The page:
Be It in the Theatre

The first time I ever saw The Rocky Horror Picture Show in a theatre, I was fifteen years old.  I had watched it on television on Halloween with my family (Thanks, gay uncles!) and just HAD to see it live.  I was hooked.  My bad-influence friend (We all have one, right?) and I put on shoplifted negligees, fishnet stockings, strappy high heels, and heavy makeup, and teetered over to the theatre with her stepfather, who agreed to walk us there to assure the staff that we had parental permission to see the film.

Not that we needed it.  As soon as we hopped into line, the guy playing Eddie sauntered over to us, looked down, and said, “Hey.  You girls virgins?”  “Nope,” we staunchly replied, not wanting to have to participate in the virgin contests that we’d heard about.  We wanted to seem cool. Yeah, sure, we’ve done this before.  No bigs.  Her stepfather almost had a heart attack, which sent us into fits of giggles as we tried to explain to him that Eddie had meant Rocky Horror virgins, not actual virgins.

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As soon as we walked into the magnificent and ornate theatre where the movie was being shown, I felt my heart leap into my chest.  Home, my head said, over and over, and my heart repeated it.  Home.  I’m home.  So many people were walking around the theatre, hugging each other, making tasteless jokes and sexual innuendos, laughing hysterically.  Some people were dressed like the characters, some dressed up in leather and lace, and some folks were just there in jeans and sneakers.  Everyone seemed to fit in – no matter who they were or what they looked like, everyone fit, like a quilt.  I knew it right away: these people were my people.  The first time you find home is electrifying: you can feel all your nerves light up, connecting you to the people and the space around you, and you’re floating and so grounded all at once.

At fifteen, I don’t think I understood every audience participation line and joke that was made that night, but I got most of them, and the next time I went back, I yelled as many as I could remember.  I found audience participation scripts; I joined fan clubs and discussion groups, ecstatic that there were other people who loved dark and bawdy humor as much as I did.  I started going as often as my parents would let me, eventually going almost every weekend.  I participated in born-again virgin contests (Great concept, no?) and costume contests and amateur night.  I got to know some of the cast members, who treated me like a little sister.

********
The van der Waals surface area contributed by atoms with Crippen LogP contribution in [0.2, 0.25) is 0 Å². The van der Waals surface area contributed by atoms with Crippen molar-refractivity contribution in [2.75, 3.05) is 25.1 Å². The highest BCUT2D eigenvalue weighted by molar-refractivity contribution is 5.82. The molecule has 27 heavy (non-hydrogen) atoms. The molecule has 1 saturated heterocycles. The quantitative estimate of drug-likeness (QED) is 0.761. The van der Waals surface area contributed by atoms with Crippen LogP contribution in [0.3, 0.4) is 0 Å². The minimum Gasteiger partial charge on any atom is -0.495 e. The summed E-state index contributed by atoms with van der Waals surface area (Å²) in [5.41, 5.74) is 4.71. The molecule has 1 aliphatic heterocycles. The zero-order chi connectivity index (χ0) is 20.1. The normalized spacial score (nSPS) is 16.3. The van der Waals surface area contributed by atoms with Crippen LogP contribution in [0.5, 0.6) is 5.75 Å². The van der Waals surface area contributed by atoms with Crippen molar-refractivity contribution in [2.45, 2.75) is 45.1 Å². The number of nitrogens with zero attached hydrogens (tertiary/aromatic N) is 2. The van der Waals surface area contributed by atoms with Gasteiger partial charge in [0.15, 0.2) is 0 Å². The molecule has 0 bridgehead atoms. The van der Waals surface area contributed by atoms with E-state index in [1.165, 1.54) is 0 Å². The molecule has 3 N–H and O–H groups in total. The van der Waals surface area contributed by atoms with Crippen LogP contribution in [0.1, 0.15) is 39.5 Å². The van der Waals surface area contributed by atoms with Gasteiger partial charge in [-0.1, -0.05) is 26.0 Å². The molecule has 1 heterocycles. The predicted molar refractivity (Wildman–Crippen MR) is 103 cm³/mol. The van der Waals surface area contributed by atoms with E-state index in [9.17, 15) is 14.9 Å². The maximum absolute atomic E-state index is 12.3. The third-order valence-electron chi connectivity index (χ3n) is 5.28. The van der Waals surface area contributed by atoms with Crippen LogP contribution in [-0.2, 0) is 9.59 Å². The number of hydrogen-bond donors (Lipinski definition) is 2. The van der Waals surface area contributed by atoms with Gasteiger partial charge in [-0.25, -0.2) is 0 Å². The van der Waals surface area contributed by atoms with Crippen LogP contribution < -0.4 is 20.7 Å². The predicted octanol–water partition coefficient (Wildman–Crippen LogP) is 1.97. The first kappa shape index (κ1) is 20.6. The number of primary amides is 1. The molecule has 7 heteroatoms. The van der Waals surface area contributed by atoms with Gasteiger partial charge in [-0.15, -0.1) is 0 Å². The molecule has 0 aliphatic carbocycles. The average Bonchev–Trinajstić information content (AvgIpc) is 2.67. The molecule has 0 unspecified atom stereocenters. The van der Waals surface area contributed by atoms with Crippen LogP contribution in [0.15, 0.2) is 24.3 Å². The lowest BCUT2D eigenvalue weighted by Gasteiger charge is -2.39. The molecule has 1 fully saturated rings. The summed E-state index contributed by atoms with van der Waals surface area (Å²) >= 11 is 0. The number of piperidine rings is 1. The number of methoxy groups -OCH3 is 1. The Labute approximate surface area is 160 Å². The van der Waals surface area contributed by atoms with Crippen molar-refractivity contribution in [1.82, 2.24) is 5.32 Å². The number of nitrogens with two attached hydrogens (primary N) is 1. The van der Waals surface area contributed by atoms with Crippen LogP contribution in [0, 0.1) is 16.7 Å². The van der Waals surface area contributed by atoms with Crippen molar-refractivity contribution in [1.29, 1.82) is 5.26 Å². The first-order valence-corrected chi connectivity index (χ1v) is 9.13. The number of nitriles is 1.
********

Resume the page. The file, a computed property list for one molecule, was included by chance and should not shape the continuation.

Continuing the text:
The guy who played Frank-N-Furter is forever burned into my brain as the first adult I ever felt pure, unadulterated lust for.  He was all swagger.  There was sizzle in his smile, and he prowled when he walked.  He owned that role and looked So. Fucking. Hot. in that leather jacket and corset I almost couldn’t contain myself.  I ogled him week after week, fantasized about him at night, probably wrote in my diary about how badly I wanted him.

It came as quite a shock when years later at an anniversary show – years after I’d last seen him – he walked up behind me, tapped me with a riding crop, and drawled, “Well – look who’s all grown up.”  I think I faintly squeaked, “You remember me?!” Yes, he assured me – he did.  As an adult looking back now, I think it’s likely he got teased by other cast members for having a teenage fangirl.  I thought my staring was happening on the sly – we always do – and it never is.

I joined a cast in university, then another, before dropping it once I became old enough to go to pubs on Saturday nights.  Rocky Horror and the people I met there helped shape who I am more than I can ever know, I imagine.  I’ve been thinking a lot lately about the end of the film – the song “I’m Going Home” – and how touching and earnest a song it is in the middle this weird, sexual sci-fi and horror parody.  I am going home soon – and for me, part of going home is going back to that theatre and that movie and being thankful that I had a space as a young person where I could embrace and relish being exactly who I was.

As there’s quite an overlap between sex geeks and RHPS fans (and Pagans and Trekkies and Ren Faire people and kinky people…), I know some of you have Rocky Horror memories, too; what was your first experience with it?

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